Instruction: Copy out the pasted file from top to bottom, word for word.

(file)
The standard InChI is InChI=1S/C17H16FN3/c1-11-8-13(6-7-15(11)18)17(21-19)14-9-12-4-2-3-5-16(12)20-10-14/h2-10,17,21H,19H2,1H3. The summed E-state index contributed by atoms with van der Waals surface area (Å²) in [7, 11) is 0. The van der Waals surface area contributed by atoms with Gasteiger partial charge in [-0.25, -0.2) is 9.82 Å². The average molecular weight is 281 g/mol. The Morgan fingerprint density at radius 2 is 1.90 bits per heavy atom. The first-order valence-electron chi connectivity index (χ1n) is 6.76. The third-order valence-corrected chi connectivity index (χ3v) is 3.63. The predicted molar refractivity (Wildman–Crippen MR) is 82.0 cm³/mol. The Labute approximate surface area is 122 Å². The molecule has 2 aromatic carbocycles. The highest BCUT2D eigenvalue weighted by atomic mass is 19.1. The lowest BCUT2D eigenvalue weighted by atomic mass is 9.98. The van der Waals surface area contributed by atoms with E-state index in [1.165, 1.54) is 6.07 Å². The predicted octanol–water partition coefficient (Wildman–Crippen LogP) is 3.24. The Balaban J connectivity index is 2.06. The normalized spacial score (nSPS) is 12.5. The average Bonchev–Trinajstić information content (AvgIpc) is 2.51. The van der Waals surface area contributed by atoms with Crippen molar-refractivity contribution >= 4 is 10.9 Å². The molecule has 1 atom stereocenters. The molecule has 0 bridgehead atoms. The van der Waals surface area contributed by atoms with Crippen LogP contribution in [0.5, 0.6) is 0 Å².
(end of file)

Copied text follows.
The standard InChI is InChI=1S/C17H16FN3/c1-11-8-13(6-7-15(11)18)17(21-19)14-9-12-4-2-3-5-16(12)20-10-14/h2-10,17,21H,19H2,1H3. The summed E-state index contributed by atoms with van der Waals surface area (Å²) in [7, 11) is 0. The van der Waals surface area contributed by atoms with Gasteiger partial charge in [-0.25, -0.2) is 9.82 Å². The average molecular weight is 281 g/mol. The Morgan fingerprint density at radius 2 is 1.90 bits per heavy atom. The first-order valence-electron chi connectivity index (χ1n) is 6.76. The third-order valence-corrected chi connectivity index (χ3v) is 3.63. The predicted molar refractivity (Wildman–Crippen MR) is 82.0 cm³/mol. The Labute approximate surface area is 122 Å². The molecule has 2 aromatic carbocycles. The highest BCUT2D eigenvalue weighted by atomic mass is 19.1. The lowest BCUT2D eigenvalue weighted by atomic mass is 9.98. The van der Waals surface area contributed by atoms with E-state index in [1.165, 1.54) is 6.07 Å². The predicted octanol–water partition coefficient (Wildman–Crippen LogP) is 3.24. The Balaban J connectivity index is 2.06. The normalized spacial score (nSPS) is 12.5. The average Bonchev–Trinajstić information content (AvgIpc) is 2.51. The van der Waals surface area contributed by atoms with Crippen molar-refractivity contribution >= 4 is 10.9 Å². The molecule has 1 atom stereocenters. The molecule has 0 bridgehead atoms. The van der Waals surface area contributed by atoms with Crippen LogP contribution in [0.5, 0.6) is 0 Å².